Adams hires 2021 campaign fundraiser to solicit cash for legal defense trust amid FBI probe


A veteran New York political consultant who raised funds for Mayor Adams’ 2021 campaign has been hired to solicit cash for his legal defense trust, which will accept donations from anyone, including reputable individuals affiliated with Turkish groups, the mayor said Tuesday.

The legal defense fund’s hire of Michael Giaccio, who runs political consulting firm Bedford Grove, comes as the FBI continues to investigate allegations the Turkish government pumped illegal foreign money into Adams’ 2021 campaign coffers via straw donors.

Adams, who has not been publicly accused of wrongdoing in the federal probe, confirmed at a City Hall briefing Tuesday afternoon that Giaccio, without immediately naming him, is already at work soliciting money for the fund. Evan Thies, an adviser to Adams, later confirmed Giaccio as the person referenced by the mayor as spearheading the fund, which he established last month to raise cash to cover any legal expenses incurred as part of the FBI investigation.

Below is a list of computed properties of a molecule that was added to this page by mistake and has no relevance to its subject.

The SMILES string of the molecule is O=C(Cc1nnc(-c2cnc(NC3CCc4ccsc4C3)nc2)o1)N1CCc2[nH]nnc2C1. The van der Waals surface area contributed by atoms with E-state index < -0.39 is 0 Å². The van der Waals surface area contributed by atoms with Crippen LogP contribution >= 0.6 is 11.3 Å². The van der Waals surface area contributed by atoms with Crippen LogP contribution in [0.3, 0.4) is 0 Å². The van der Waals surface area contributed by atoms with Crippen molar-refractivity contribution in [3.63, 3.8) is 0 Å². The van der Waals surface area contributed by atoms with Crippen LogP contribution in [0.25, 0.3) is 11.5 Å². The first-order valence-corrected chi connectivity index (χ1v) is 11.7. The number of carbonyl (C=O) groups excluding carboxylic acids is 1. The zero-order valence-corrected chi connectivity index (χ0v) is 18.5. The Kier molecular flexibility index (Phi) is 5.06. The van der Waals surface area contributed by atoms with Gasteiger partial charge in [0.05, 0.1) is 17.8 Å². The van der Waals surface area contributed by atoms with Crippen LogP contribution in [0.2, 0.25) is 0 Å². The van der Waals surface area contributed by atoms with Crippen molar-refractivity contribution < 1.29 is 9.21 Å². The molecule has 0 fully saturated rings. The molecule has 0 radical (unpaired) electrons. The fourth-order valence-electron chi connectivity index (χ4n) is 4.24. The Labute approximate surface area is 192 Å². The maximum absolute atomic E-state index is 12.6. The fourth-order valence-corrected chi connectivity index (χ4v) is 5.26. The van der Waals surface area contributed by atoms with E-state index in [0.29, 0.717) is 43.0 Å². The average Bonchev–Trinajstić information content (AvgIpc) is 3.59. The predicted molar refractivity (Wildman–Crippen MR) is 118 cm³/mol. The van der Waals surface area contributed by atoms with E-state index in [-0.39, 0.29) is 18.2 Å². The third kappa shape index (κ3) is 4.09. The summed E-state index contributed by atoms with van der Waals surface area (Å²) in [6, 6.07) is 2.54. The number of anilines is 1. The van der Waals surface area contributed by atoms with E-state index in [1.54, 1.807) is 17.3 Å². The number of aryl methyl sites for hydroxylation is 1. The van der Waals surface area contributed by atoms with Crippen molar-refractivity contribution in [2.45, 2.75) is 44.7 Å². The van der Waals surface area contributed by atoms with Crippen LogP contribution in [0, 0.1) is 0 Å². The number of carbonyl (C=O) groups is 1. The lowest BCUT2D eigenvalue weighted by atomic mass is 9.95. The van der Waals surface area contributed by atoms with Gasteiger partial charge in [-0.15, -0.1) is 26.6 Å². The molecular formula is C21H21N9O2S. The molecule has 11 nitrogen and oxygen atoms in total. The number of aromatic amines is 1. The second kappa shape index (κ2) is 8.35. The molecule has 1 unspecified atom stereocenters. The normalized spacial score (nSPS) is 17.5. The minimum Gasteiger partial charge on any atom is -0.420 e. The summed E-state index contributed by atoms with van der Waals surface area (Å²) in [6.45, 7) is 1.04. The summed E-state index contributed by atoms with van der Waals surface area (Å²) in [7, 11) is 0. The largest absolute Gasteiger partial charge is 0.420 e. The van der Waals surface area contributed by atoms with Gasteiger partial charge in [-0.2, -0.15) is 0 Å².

Giaccio did not return a request for comment after Adams’ briefing.

Michael Giaccio, a veteran New York political consultant who raised funds for Mayor Eric Adams' 2021 campaign, has been hired to solicit cash for Adams' legal defense trust.
Michael Giaccio, a veteran New York political consultant who raised funds for Mayor Eric Adams’ 2021 campaign, has been hired to solicit cash for Adams’ legal defense trust.

Giaccio has worked in New York politics for decades, raising money for well-known politicos, including former Mayor Bill de Blasio, State Attorney General Letitia James, State Assembly Speaker Carl Heastie and ex-Govs. Eliot Spitzer and David Paterson.